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Bento Recipe: Blue food


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Why blue food? Why not blue food? It's often as simple as adding food coloring at the right time.

Boiled robin's eggs - Boil and peel an egg. Put a drop or two of blue food coloring in a cup of water, stir it, then set the egg in it. The water should cover the egg. Let it soak, checking every 10 minutes to see if the color has deepened to the shade you want. I find pale blue most appealing, myself.

Blue cornbread - Just take a regular cornbread recipe - like country cornbread - and use blue cornmeal in place of the regular stuff. I got mine at my local farmer's market; if you can't find it where you shop, some Amazon sellers have it.

Blue dorayaki - Made just like regular dorayaki, except you add blue food coloring to the batter, and fry the cakes on low heat so the browning doesn't obscure the blue too much. There will be some browning, but it should be light enough tan that the blue shines through, especially on the bubbly side. The frying surface should be hot enough that water sizzles on it but not hot enough to make it skitter around, and turn the cakes as soon as they look done.

Blue noodles are the natural habitat of baby octopi.Blue noodles - homemade noodles, that is. I haven't tried food-coloring premade noodles. So, make some noodles from scratch - I like to make homemade udon noodles, which are not hard at all to make - but, before you mix anything up, add food coloring to the water. Be liberal with it, especially if the noodles will be going into something that may hide their color, for example a dark soup or yakiudon. I add a drop of red to offset the tendency to shade toward green.

Blue okonomiyaki - Okonomiyaki plus blue food coloring! It looks even cooler if you make it with red cabbage, as it turns purple when it cooks.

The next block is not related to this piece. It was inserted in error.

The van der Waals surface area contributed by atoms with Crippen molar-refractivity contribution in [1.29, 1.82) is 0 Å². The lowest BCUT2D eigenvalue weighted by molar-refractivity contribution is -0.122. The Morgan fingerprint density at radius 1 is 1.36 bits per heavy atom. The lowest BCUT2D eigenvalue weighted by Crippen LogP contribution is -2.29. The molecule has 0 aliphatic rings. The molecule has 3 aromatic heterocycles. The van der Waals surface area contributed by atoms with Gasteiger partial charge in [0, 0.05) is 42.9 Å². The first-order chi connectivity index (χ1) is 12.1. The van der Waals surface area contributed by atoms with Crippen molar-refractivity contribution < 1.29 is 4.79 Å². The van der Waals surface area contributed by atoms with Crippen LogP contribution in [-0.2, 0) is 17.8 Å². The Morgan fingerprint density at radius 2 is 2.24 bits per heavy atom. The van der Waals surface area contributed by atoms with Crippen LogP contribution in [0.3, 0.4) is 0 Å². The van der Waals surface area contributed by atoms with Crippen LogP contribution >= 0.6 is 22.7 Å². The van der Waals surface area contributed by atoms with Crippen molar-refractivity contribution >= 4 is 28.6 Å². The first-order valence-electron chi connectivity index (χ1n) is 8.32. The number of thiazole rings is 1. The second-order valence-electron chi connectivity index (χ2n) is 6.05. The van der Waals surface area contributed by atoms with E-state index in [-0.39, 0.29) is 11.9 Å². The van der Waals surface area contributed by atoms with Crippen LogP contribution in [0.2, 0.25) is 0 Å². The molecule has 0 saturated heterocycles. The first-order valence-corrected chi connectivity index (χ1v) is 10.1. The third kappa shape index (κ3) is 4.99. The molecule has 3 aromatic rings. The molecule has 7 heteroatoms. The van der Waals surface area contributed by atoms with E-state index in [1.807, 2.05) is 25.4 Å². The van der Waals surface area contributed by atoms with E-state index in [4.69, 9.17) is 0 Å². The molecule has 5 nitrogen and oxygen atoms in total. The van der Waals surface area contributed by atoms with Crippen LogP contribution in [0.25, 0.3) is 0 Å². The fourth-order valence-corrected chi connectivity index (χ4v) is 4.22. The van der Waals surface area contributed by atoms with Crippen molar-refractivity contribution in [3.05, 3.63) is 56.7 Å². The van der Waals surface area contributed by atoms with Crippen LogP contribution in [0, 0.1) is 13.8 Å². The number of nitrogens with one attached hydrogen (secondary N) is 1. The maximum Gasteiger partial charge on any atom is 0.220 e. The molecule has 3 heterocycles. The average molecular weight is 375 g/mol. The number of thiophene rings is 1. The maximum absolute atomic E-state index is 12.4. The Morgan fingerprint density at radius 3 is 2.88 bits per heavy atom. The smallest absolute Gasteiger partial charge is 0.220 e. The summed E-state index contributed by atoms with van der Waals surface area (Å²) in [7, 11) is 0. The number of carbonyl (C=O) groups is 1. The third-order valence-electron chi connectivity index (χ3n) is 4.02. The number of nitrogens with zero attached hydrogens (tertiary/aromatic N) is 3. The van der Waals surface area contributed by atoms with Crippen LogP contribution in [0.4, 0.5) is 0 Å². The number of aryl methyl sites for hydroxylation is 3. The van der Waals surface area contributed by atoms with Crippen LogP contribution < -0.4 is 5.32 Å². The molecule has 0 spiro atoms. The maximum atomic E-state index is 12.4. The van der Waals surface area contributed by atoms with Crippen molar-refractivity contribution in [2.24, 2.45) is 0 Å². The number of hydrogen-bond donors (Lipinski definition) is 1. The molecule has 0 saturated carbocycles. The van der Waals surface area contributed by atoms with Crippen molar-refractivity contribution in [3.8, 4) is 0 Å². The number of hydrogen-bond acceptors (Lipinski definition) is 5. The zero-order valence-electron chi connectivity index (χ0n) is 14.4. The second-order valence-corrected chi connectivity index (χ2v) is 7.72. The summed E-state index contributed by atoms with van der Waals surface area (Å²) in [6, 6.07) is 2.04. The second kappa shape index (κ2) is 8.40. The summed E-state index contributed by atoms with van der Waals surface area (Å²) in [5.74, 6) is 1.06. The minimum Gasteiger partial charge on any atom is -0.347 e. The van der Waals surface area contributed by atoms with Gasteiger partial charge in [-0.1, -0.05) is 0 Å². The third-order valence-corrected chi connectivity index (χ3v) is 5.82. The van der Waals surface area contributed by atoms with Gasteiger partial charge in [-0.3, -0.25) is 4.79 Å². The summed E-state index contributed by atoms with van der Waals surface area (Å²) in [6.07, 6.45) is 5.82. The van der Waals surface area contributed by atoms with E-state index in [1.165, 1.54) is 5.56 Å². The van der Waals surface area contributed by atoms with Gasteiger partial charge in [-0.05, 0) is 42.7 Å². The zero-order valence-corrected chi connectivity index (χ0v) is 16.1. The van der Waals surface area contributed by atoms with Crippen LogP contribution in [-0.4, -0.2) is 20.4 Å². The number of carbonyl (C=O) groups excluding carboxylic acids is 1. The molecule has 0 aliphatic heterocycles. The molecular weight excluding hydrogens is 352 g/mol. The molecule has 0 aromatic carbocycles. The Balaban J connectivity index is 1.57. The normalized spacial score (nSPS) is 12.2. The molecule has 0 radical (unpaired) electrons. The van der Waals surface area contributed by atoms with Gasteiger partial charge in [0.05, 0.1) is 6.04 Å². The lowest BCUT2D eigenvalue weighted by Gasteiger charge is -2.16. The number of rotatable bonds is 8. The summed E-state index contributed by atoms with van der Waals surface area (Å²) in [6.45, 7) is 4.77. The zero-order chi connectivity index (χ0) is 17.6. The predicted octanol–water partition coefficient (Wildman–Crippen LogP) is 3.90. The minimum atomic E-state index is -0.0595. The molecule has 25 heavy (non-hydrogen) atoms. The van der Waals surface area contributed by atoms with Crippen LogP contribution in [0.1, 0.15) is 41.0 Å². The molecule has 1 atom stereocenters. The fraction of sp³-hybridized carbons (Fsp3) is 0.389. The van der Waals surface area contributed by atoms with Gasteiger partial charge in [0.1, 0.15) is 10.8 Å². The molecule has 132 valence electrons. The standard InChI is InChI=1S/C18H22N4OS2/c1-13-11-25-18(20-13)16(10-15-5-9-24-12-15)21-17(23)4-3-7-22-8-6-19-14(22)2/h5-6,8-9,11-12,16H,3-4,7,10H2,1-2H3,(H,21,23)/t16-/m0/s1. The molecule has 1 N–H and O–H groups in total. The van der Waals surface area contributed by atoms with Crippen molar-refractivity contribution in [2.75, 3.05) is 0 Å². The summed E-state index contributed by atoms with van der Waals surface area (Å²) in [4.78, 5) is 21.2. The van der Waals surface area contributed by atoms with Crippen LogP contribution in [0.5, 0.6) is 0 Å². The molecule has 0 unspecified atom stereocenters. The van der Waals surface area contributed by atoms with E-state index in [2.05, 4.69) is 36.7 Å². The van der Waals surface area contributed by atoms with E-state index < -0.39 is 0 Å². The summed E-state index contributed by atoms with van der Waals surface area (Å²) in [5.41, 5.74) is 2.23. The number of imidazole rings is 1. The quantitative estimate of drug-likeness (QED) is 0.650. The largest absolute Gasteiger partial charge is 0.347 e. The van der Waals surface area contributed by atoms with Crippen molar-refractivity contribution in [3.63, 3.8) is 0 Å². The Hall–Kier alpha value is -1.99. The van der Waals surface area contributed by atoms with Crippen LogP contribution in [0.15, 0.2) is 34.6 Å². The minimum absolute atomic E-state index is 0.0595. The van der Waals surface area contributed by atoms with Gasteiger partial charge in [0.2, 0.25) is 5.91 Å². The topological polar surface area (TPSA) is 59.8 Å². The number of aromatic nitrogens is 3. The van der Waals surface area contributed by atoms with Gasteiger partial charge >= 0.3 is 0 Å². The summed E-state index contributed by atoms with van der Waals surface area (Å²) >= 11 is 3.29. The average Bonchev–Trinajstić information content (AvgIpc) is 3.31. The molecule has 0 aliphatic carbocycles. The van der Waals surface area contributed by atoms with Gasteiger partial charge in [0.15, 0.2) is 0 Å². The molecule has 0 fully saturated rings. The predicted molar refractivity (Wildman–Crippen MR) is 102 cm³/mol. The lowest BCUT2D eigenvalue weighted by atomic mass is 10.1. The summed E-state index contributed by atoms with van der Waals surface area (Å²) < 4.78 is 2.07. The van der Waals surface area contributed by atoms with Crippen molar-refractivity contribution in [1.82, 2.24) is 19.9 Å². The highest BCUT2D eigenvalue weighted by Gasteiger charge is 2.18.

You are getting sleeeeepy...Blue omurice - Make the omurice filling as usual, and when you mix up the eggs for the wrapper, add a few drops of blue food coloring. The blue egg, white rice, and red ketchup makes this a patriotic-looking dish - well, if you're American or French, anyway.

Blue onigiri - Make some blue rice - see below - then shape it with your hands or a mold to make onigiri. Simple yet startling!

What flavor is your squishie? Blue.Blue rice - Make rice as you normally would, except before you add the water drop some food coloring in. I've made vivid blue sushi that tasted great and weirded out everyone who saw it. I used six drops of food coloring to 1.5 cups of water. Use less or more depending on how deep you want the color to be.
Peacock eggsBlue rainbow rolled omelet - This is a rainbow rolled omelet that, guess what, happens to be blue. The shading effect is very easy to do. Every time you pour a layer of omelet, add a little more food coloring to the remaining egg. For the omelet pictured here I added several drops of blue and one of red (to counterbalance the yellow of the yolk) for the last two layers.

Blue squid - My first attempt at blue meat! Take a defrosted squid tube - which should, in the manner of seafood, come sloshing around in its own juice - and place it in a Ziploc bag, juice and all. Add in a few drops of blue food coloring.  Shake and squish the bag around to mix the coloring evenly with the juice, then let it sit in the fridge. After a day the food coloring will have soaked in, the squid will be Windex blue, and you can cook it any way you like. Note: the color will be more vivid on the outside.

Blue takoyaki - Just like takoyaki, except - you guessed it! - add some blue food coloring to the batter. I use three drops per cup of flour. This is an especially funky blue food, as even without the coloring octopus dumplings are pretty funky. Well, in the US they are. In Japan they're fairly ordinary. But I bet blue takoyaki would still be funky!

Blue bread - This is made just like the rice, in that you simply mix blue food coloring into the water at the beginning. I add it in before proofing the yeast, which means the yeast slurry looks especially gross. The crust of the bread is pretty weird looking too - a strange combination of blue and tan - but the bread inside is, IMO, pretty in a Kool-Aid kind of way. When making the French bread pictured here I used about 10 drops of blue food coloring in 1.8 cups of water, plus a drop of red to counterbalance the slight yellowish tint caused by the brand of flour I use.

Rice snaxBlueberry mochi - This is coconut mochi, with added blueberries. Oh, and food coloring, of course. Well, you don't need the food coloring, technically speaking, but this is the blue food page.

The white stuff, by the way, is katakuriko (potato starch) which keeps the mochi from sticking together. Mochi is sticky.